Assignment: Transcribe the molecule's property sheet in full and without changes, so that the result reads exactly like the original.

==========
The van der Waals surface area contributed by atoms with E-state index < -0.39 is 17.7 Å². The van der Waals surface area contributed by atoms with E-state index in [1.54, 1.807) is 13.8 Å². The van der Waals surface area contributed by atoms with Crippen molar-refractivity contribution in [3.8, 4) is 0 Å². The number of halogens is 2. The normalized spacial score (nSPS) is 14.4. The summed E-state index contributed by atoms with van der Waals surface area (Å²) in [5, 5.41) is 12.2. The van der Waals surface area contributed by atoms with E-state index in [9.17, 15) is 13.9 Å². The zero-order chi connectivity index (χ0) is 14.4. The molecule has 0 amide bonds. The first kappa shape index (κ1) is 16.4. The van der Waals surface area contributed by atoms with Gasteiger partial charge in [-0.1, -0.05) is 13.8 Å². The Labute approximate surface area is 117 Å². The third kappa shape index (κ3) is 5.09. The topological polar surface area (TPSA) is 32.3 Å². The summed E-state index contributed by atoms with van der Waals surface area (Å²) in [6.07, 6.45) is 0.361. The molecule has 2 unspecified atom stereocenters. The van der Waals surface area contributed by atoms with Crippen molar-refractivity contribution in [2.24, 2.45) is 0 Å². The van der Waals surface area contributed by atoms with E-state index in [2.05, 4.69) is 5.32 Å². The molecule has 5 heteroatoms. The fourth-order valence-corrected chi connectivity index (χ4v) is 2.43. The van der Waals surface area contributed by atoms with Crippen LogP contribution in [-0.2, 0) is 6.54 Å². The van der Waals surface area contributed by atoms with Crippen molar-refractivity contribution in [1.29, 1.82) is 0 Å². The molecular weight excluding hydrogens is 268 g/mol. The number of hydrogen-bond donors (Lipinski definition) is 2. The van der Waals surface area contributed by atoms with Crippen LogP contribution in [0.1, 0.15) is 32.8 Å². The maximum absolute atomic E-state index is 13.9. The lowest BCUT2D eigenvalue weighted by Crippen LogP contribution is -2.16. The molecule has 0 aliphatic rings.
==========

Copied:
The van der Waals surface area contributed by atoms with E-state index < -0.39 is 17.7 Å². The van der Waals surface area contributed by atoms with E-state index in [1.54, 1.807) is 13.8 Å². The van der Waals surface area contributed by atoms with Crippen molar-refractivity contribution in [3.8, 4) is 0 Å². The number of halogens is 2. The normalized spacial score (nSPS) is 14.4. The summed E-state index contributed by atoms with van der Waals surface area (Å²) in [5, 5.41) is 12.2. The van der Waals surface area contributed by atoms with E-state index in [9.17, 15) is 13.9 Å². The zero-order chi connectivity index (χ0) is 14.4. The molecule has 0 amide bonds. The first kappa shape index (κ1) is 16.4. The van der Waals surface area contributed by atoms with Gasteiger partial charge in [-0.1, -0.05) is 13.8 Å². The Labute approximate surface area is 117 Å². The third kappa shape index (κ3) is 5.09. The topological polar surface area (TPSA) is 32.3 Å². The summed E-state index contributed by atoms with van der Waals surface area (Å²) in [6.07, 6.45) is 0.361. The molecule has 2 unspecified atom stereocenters. The van der Waals surface area contributed by atoms with Crippen molar-refractivity contribution in [2.24, 2.45) is 0 Å². The van der Waals surface area contributed by atoms with E-state index in [2.05, 4.69) is 5.32 Å². The molecule has 5 heteroatoms. The fourth-order valence-corrected chi connectivity index (χ4v) is 2.43. The van der Waals surface area contributed by atoms with Crippen LogP contribution in [-0.2, 0) is 6.54 Å². The van der Waals surface area contributed by atoms with Crippen molar-refractivity contribution in [1.29, 1.82) is 0 Å². The molecular weight excluding hydrogens is 268 g/mol. The number of hydrogen-bond donors (Lipinski definition) is 2. The van der Waals surface area contributed by atoms with Crippen LogP contribution in [0.1, 0.15) is 32.8 Å². The maximum absolute atomic E-state index is 13.9. The lowest BCUT2D eigenvalue weighted by Crippen LogP contribution is -2.16. The molecule has 0 aliphatic rings.